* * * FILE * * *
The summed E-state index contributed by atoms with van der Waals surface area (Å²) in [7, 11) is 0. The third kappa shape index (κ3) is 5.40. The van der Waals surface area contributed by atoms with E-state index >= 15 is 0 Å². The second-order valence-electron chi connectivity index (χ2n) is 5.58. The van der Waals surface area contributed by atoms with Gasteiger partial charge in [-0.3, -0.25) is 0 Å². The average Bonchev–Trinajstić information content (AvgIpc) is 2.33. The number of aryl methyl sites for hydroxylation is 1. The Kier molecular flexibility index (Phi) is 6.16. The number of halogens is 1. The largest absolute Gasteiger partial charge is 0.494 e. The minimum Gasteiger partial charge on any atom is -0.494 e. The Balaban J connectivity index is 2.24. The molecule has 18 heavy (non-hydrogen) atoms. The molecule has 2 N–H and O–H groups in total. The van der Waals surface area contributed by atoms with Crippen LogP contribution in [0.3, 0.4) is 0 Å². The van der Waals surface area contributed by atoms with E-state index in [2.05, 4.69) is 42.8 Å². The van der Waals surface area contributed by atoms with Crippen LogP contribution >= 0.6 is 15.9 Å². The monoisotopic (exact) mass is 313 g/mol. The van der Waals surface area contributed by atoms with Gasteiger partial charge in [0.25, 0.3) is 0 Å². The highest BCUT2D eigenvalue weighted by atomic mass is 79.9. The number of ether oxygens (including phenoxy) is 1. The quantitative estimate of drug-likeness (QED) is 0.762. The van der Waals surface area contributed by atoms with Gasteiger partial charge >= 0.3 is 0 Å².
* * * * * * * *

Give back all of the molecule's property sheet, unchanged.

The summed E-state index contributed by atoms with van der Waals surface area (Å²) in [7, 11) is 0. The third kappa shape index (κ3) is 5.40. The van der Waals surface area contributed by atoms with E-state index >= 15 is 0 Å². The second-order valence-electron chi connectivity index (χ2n) is 5.58. The van der Waals surface area contributed by atoms with Gasteiger partial charge in [-0.3, -0.25) is 0 Å². The average Bonchev–Trinajstić information content (AvgIpc) is 2.33. The number of aryl methyl sites for hydroxylation is 1. The Kier molecular flexibility index (Phi) is 6.16. The number of halogens is 1. The largest absolute Gasteiger partial charge is 0.494 e. The minimum Gasteiger partial charge on any atom is -0.494 e. The Balaban J connectivity index is 2.24. The molecule has 18 heavy (non-hydrogen) atoms. The molecule has 2 N–H and O–H groups in total. The van der Waals surface area contributed by atoms with Crippen LogP contribution in [0.3, 0.4) is 0 Å². The van der Waals surface area contributed by atoms with E-state index in [2.05, 4.69) is 42.8 Å². The van der Waals surface area contributed by atoms with Crippen LogP contribution >= 0.6 is 15.9 Å². The monoisotopic (exact) mass is 313 g/mol. The van der Waals surface area contributed by atoms with Gasteiger partial charge in [0.25, 0.3) is 0 Å². The highest BCUT2D eigenvalue weighted by atomic mass is 79.9. The number of ether oxygens (including phenoxy) is 1. The quantitative estimate of drug-likeness (QED) is 0.762. The van der Waals surface area contributed by atoms with Gasteiger partial charge >= 0.3 is 0 Å².